Pastors in Thailand are seeing new believers returning to old religions. And now they know why – because the church does not know how to disciple them, admits a local pastor.
Thailand needs your help to train new pastors to reach the lost and disciple others. £100/ $120/ R1,800 provides a pastor with Harvesters’ comprehensive three-year curriculum, during which they plant three churches through evangelism.
Welcome to Thailand
“Sawadee krap! Welcome to beautiful Thailand,” says Harvesters’ Regional Director for Southeast Asia. A stunning nation whose name translates to ‘The Land of the Free’.
The Regional Director explains the dichotomy he encounters when he spends time in the country. On one hand you see beautiful beaches, lavish temples and friendly people. But this is a front for what is hiding underneath the surface; a protected image for the 40 million tourists who flock to Thailand each year.
A second reality exists that is, sadly, a much darker picture. “Although Thailand is called ‘The Land of the Free’, in reality we see so many people who are caught up in bondage,” says the Regional Director. So many are bound by the permeating sex trade, human trafficking crisis, and drug and alcohol abuse.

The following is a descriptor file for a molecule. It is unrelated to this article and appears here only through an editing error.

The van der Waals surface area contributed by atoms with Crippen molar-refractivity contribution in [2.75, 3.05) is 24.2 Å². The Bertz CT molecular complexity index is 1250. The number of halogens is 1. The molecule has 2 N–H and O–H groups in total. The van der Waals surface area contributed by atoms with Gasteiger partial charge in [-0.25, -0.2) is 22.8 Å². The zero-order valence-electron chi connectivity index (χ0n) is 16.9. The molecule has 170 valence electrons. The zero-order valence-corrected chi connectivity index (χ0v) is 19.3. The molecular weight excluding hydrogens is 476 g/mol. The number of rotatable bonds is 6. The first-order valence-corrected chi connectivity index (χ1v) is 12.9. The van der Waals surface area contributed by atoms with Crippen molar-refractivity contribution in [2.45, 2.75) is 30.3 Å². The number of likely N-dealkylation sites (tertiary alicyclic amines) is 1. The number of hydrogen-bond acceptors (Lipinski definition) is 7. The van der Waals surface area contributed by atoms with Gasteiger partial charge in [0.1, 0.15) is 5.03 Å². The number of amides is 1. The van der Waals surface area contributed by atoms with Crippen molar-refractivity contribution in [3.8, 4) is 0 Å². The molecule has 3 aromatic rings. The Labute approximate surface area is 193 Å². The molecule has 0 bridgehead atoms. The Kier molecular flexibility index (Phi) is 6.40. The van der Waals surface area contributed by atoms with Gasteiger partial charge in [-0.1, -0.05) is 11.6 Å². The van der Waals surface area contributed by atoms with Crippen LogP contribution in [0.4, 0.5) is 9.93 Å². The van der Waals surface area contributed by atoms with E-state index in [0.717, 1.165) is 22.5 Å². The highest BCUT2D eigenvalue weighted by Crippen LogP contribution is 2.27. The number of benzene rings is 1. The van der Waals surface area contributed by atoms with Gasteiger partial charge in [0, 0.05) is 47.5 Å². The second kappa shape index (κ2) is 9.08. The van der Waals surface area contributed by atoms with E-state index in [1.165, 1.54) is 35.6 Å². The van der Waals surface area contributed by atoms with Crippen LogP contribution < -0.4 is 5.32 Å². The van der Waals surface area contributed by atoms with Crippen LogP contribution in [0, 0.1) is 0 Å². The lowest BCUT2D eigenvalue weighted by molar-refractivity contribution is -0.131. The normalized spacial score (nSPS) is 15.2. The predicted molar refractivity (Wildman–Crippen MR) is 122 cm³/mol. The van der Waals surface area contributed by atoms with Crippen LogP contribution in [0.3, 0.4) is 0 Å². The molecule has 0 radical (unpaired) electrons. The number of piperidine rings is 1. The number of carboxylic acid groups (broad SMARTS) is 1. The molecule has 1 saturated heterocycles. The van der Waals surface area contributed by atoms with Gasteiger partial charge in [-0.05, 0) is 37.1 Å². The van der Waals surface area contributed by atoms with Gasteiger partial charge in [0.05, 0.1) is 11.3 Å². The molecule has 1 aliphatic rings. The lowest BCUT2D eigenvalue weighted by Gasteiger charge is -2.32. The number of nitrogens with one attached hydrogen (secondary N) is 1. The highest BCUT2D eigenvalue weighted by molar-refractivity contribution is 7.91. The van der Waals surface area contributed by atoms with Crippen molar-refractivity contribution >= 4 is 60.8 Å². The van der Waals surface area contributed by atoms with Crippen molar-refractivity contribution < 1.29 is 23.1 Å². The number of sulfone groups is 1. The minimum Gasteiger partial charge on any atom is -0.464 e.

A New Group Begins Training
The work of Harvesters Ministries began in Thailand in 2018. Then, in April 2022, the Harvesters church planting model was presented to a new group – sixty pastors from the Hmong Tribe.
More than seven million Hmong people in live China, Vietnam, Laos, Thailand and Myanmar. With an estimated 125,000 in Thailand, they are its second largest minority group.
“It was in the late 1950s that God called the first Hmong of Thailand to Himself,” explains the Regional Director, “and hundreds of the Hmong were converted to Christianity. Hmong followers of Jesus are a double minority: people of Chinese descent in a Thai society, and Christians in a Buddhist culture.”
The Hmong pastors face numerous challenges – including Christianity being watered down by lingering false beliefs, and opposition and prejudice. One pastor recalls how government soldiers surrounded a guest house, owned by a Hmong family, and destroyed the building. The pastor testified that he believes the demolition came from prejudice and persecution.
Discipleship is the Key
“As I introduce the Hmong pastors to the Harvesters Ministries’ methodology of Church Planting, one pastor tells me how hundreds of new-found believers have not understood the true message of the Gospel,” says the Regional Director. “They went back to their own beliefs because the church didn’t know how to disciple new believers.”
The local pastor acknowledged that this is the reason why their spiritual maturity never reaches the point of discipling others – which is Jesus’ commission for His Church.
There are so many in Southeast Asia who need God, who have never heard the Gospel and need to be discipled. Out of 109 people groups in Thailand, 74 are considered unreached. Harvesters is working to equip local pastors to reach their people. Your gift today will train a pastor in Thailand and beyond.